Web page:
THE TERM “POWER CORD” MEANS EITHER THE barre grips used when rocking
out on AC/DC tunes, or the ubiquitous black cable that connects your
amp to the wall socket. And, in the latter case, it’s most likely the
item in your gig bag that gets zero attention. And why should it? As
long as your AC cord works, that’s good enough, right? Not so,
according to ESP founder Michael Griffin, who points out that typical
power cords choke the flow of current to the amplifier’s power supply,
thus compromising performance. He also states that simply using a
heavier gauge power cord doesn’t solve the problem either, as thicker
wires can cause high-frequency roll-off, blurred imaging, and sluggish
bass response. Griffin’s solution for unlocking the true performance of
your amplifier—be it in a guitar or bass rig, or a P.A., home-theater,
or recording system— is the MusicCord Power Cord. Featuring patented,
multi-conductor cord geometry, the 16-gauge MusicCord ($129 direct) and
14-gauge MusicCord-Pro ($179 direct) both utilize oxygen- free copper
conductors, braided copper shielding, over-sized ground conductors, a
woven polyester cable jacket, and hospital-grade plugs and connectors
with solid brass pins. MusicCords are put together with solder and
crimp connections, and have reinforced strain relief for the
Getting someone to pay $129 or—yikes!— $179 to replace their standard AC cord is a stretch unless they can be convinced that there’s a sonic benefit. To find out just how much benefit we’re getting, we tested the MusicCord and MusicCord-Pro six-foot cords with a Dr. Z EZG 50 head and 4x10 cabinet, an Engl Drive 50 combo, and a Mesa/Boogie Tigress stereo tube hi-fi amplifier powering a pair of Bag End M-6 studio monitors. The results were interesting. On my initial test powering the gorgeous sounding Tigress with a standard MusicCord, the sense of dimension and stereo imaging was slightly enhanced compared to the generic AC cord I’d been using. The setup still sounded great with the cheapie cord, but the MusicCord made it sound a touch better.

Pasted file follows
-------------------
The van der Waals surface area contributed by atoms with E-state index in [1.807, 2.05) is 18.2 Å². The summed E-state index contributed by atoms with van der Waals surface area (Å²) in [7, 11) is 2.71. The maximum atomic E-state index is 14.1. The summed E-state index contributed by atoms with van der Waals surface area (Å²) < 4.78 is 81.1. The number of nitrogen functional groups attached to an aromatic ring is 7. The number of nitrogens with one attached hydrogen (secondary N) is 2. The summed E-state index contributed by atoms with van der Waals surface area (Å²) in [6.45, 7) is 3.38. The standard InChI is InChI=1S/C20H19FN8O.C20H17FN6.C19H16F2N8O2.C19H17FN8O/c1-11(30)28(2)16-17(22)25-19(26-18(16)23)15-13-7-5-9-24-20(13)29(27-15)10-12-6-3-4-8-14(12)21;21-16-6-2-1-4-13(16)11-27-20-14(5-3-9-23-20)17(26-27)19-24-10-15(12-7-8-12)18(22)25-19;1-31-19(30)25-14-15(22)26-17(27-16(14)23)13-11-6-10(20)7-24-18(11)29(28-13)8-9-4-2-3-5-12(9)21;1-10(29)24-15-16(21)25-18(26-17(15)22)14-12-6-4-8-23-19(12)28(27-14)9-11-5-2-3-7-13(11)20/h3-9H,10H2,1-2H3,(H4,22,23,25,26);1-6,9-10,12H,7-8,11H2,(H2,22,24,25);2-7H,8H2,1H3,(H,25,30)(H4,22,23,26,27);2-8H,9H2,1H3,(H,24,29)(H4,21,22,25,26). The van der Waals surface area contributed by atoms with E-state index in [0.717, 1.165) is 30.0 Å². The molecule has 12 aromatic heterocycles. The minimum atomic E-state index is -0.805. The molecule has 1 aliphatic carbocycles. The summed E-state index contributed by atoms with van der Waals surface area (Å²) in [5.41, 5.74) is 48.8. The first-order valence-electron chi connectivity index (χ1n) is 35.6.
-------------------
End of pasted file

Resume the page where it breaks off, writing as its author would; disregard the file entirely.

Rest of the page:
With our mono guitar amps, the results were more subtle. Both the Dr. Z and Engl amps sounded slightly fuller in the mids and a bit louder when using the MusicCord-Pro. It was not a big difference, however, and we heard the enhancement most clearly when playing clean parts through the very clean-sounding Dr. Z amp. The enhancement was also harder to detect with the less expensive MusicCord. As unlikely as it seems that the last six feet of power cord can improve a high-voltage AC signal that has already been “conditioned” by many miles of utility company wire, the MusicCord-Pro cable has a positive effect on the sound of your amp. That said, the price for this performance increase is steep to say the least. It’s worth noting that the MusicCord manual says to “allow 4-8 hours for initial break-in.” Griffin explains that both the MusicCord and the equipment’s power supply undergo an initial adjustment period, where the sound is relatively tight and then begins to open up. More detail is available on the ESP website.A final nitpicky point is that MusicCord cables are thick and do not like to coil very tightly, which makes them inconvenient to carry (ESP includes a zippered bag and a cord wrap with each cable). Consider a MusicCord or MusicCord- Pro as the final touch on a rig—be it for music making, recording, or music reproduction—that will be primarily used in an environment that’s intended for critical listening. Connected to a guitar amp that’s blazing in a rowdy bar is definitely not the best way to hear what Music- Cord cables have to offer.
KUDOS Indestructable quality. Offers a slight enhancement to the sound of your amp.
CONCERNS May have more utility with clean amp tones and hi-fi and other music playback systems.
CONTACT (248) 375-2655; essentialsound.com